A "professional factory" for books
Interview: Senior leaders from the Institute of Organic Chemistry and Biochemistry talk about collaborative library initiatives.
The Institute of Organic Chemistry and Biochemistry (IOCB; part of the Czech Academy of Sciences) is only a stone's throw away from NTK—physically, the Institute is located just across Fleming Square. But following an agreement to gradually integrate IOCB's library with ours, the two institutions are in some ways even closer.
We met with Dr. Zdeňek Hostomský, the acclaimed Institute's Director, and Professor Martin Fusek, its strategic director and head of technology transfer, in order to learn more about what they expect from this collaboration in the sphere of information resources support.
- How did you come up with the idea of combining your information support services with those of the National Library of Technology?
M.F. It came up during a meeting with the Institute of Chemical Techonology (ICT)'s Rector, a meeting to discuss how our two Institutes might work together. In the course of the conversation we discovered a possible touchpoints for collaboration might be NTK (ICT's library was in the process of merging with NTK at the time). This interested us and we began investigating our own collaboration. An important consideration for us was NTK's competency as a "professional factory" when it comes to taking care of books. Why duplicate such services ourselves, when the professionals are right next door?
- What do you think are the primary benefits of this collaborative effort?
M.F. We want to enhance the efficiency of the entire research process and to provide our scientists with world-class support services. It seems logical to us to evaluate where our library collections overlap, and where there are duplications, to keep only one copy. We'd like to accelerate the speed of services, particularly online availability of materials. And we expect some savings in terms of personnel, although this is not our primary aim. We additionally look forward to new services: specialized searches, patent searches, assistance in reformatting publications from one journal to another, conference/presentation support, and more.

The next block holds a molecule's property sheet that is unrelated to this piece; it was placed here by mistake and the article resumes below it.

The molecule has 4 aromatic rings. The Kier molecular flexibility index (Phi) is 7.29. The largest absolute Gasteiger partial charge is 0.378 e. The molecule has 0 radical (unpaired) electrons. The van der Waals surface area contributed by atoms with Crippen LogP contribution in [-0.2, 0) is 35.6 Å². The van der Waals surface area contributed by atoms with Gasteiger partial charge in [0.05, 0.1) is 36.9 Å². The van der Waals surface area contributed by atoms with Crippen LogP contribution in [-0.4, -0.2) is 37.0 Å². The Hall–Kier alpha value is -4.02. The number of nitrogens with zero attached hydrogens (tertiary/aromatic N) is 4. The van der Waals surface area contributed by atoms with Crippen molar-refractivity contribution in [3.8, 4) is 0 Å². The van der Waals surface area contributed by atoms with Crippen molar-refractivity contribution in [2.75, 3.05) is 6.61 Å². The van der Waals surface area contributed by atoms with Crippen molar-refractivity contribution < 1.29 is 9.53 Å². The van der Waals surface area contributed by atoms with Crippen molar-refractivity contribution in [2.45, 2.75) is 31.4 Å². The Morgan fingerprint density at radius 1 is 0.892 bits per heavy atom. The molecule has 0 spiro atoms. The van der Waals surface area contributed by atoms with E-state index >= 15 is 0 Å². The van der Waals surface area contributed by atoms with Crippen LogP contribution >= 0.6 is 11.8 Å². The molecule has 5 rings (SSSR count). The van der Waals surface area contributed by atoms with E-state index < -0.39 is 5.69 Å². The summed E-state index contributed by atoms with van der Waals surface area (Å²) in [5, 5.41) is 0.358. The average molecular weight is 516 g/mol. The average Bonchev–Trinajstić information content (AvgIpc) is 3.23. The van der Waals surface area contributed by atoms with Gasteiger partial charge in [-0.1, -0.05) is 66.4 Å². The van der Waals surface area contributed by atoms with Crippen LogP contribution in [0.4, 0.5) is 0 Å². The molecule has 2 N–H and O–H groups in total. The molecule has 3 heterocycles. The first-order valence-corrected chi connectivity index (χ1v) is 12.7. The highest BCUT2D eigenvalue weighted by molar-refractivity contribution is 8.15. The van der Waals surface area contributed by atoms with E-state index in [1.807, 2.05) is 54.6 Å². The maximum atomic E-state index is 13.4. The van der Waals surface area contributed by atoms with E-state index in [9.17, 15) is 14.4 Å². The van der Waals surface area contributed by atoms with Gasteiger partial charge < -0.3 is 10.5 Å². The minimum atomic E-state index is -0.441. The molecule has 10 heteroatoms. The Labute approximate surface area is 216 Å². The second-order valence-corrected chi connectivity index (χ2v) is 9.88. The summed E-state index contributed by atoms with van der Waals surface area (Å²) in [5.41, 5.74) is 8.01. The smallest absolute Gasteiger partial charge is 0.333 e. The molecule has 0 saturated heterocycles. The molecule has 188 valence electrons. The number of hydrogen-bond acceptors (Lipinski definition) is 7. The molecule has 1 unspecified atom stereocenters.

Z.H. Perhaps I should additionally emphasize the social aspects of integration. The beautiful library building stands right between our Institute and the Institute of Chemical Technology and can become a meeting place. If scholars and researchers begin from both institutes begin to encounter each other there, they may suddenly discover common interests. This is a natural way of fostering interpersonal communication. The old model of the library as just a building is over; integration and interpersonal relationships are the next step.
- The IOCB is devoted to basic research in the fields of organic chemistry, biochemistry and related disciplines. What is different between the kind of R&D you conduct versus that of a private company?
M.F. These are two different subjects. Government has to support education, culture and science, including basic research, but funding is always limited. Commercial entities receive money from the sale of licenses, which allow them to do things that a public institution might not. Non-state funds are now being used to reconstruct our Institute.